Germany’s Nuclear Exit: Last Three Plants to Close Amid Energy Transition


Germany’s Nuclear Exit: Last Three Plants to Close Amid Energy Transition

Germany is set to close its three remaining nuclear power plants on Saturday, marking a significant milestone in its two-decade-long phase-out of nuclear energy.

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Why is Germany Closing Its Nuclear Power Plants?

The decision to accelerate the closure of these plants was prompted by the Fukushima nuclear disaster in Japan in 2011. However, the original deadline was delayed due to concerns over a potential winter fuel crisis caused by Russia cutting off European gas supplies amid the war in Ukraine. The amended deadline of April 15, 2023 will see the Emsland, Isar 2, and Neckarwestheim reactors shut down this week.

The country wants to move from fossil fuel-based energy generation to a largely carbon-free energy sector while also phasing out nuclear energy. What many international observers have portrayed as a panic reaction following the Fukushima, Japan disaster in 2011, Germany has been on a long road to bringing an end to nuclear power inside the country.  

Anti-nuclear movements began in Germany in the 1970s when local initiatives organized protests against plans to build nuclear power stations. In 1975, 28,000 protesters occupied the construction site of a nuclear power plant in Wyhl, Baden-Württemberg and managed to stop construction.

After U.S. nuclear power plant, Three Mile Island accident in 1979, around 200,000 people took to the streets in Hannover and Bonn, demonstrating against the use of nuclear power. More protests followed wherever locations for radioactive waste processing and storage were considered. The anti-nuclear movement was one of the key driving factors behind the foundation of the Green Party (Bündnis 90/Die Grünen) in 1980.

The Chernobyl nuclear catastrophe in April 1986 caused widespread fear of nuclear power and strengthened anti-nuclear sentiment. A majority of Germans were concerned about the risks of the technology. Most politicians began to stress that nuclear was a “transient” technology but not the future, and after 1989 no new commercial nuclear power stations were built.

Public protests continued in the 1990s, mostly against the transport of spent nuclear fuel elements to and from waste processing facilities.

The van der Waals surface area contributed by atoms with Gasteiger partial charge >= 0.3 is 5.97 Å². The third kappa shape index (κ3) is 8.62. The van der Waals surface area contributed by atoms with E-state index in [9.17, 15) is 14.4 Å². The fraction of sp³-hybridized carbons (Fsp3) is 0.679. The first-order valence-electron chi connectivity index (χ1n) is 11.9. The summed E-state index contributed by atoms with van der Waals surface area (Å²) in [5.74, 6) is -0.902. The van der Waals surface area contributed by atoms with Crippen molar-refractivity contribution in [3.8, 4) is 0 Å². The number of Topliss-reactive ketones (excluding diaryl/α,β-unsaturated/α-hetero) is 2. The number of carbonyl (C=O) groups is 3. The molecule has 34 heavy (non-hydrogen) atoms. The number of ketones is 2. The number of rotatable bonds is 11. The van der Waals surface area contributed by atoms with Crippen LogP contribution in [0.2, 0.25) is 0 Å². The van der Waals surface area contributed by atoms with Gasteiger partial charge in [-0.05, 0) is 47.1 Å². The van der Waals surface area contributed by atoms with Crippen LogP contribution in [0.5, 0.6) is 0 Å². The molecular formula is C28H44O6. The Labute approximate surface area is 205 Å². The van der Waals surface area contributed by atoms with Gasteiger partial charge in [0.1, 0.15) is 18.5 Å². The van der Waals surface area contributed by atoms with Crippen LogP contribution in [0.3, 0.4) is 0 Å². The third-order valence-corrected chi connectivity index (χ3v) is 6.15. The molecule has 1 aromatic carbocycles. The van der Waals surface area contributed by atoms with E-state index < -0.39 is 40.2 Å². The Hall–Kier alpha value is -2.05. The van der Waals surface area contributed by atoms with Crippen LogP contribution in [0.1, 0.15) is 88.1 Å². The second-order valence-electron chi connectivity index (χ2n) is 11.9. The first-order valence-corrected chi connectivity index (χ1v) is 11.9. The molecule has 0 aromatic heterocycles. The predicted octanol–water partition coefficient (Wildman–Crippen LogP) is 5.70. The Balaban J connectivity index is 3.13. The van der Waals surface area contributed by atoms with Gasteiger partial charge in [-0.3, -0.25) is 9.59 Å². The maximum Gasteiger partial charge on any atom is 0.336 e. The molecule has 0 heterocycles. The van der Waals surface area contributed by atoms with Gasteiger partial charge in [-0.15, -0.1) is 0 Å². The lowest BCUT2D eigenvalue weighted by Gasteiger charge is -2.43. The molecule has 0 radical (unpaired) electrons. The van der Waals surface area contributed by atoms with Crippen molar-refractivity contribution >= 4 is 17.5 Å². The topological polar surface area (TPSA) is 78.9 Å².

Germany’s decades-long plan to phase out nuclear energy



After the Social Democrats (SPD) and the Green Party won the elections in 1998, the government agreed to limit the lifespan of nuclear power stations to 32 years. The plan allocated each plant a set amount of electricity that it could generate before being shut down.


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Fukushima Daiichi Nuclear Power Plant, Japan

Fukushima, Japan marked the end of nuclear energy in Germany


In the wake of the nuclear catastrophe in Fukushima, Japan, on March 11, 2011, the government decided three days later  to deactivate Germany’s seven oldest reactors. 


In June 2011, the government proposed to shut down eight nuclear plants permanently and limit the operation of the remaining nine to 2022. Polls in the following years consistently showed a majority of the population to be in favor of phasing out nuclear power in the country entirely. 


While this move is a step forward in Germany’s transition away from nuclear power, the country still faces challenges in replacing the lost capacity. Coal still accounts for one-third of Germany’s electricity production, and the government has announced plans to shut down all coal-fired power plants by 2038, with a first wave of closures in 2030.


Germany is also investing heavily in solar and wind technologies, but concerns linger about the pace of progress towards meeting the country’s own green energy targets.

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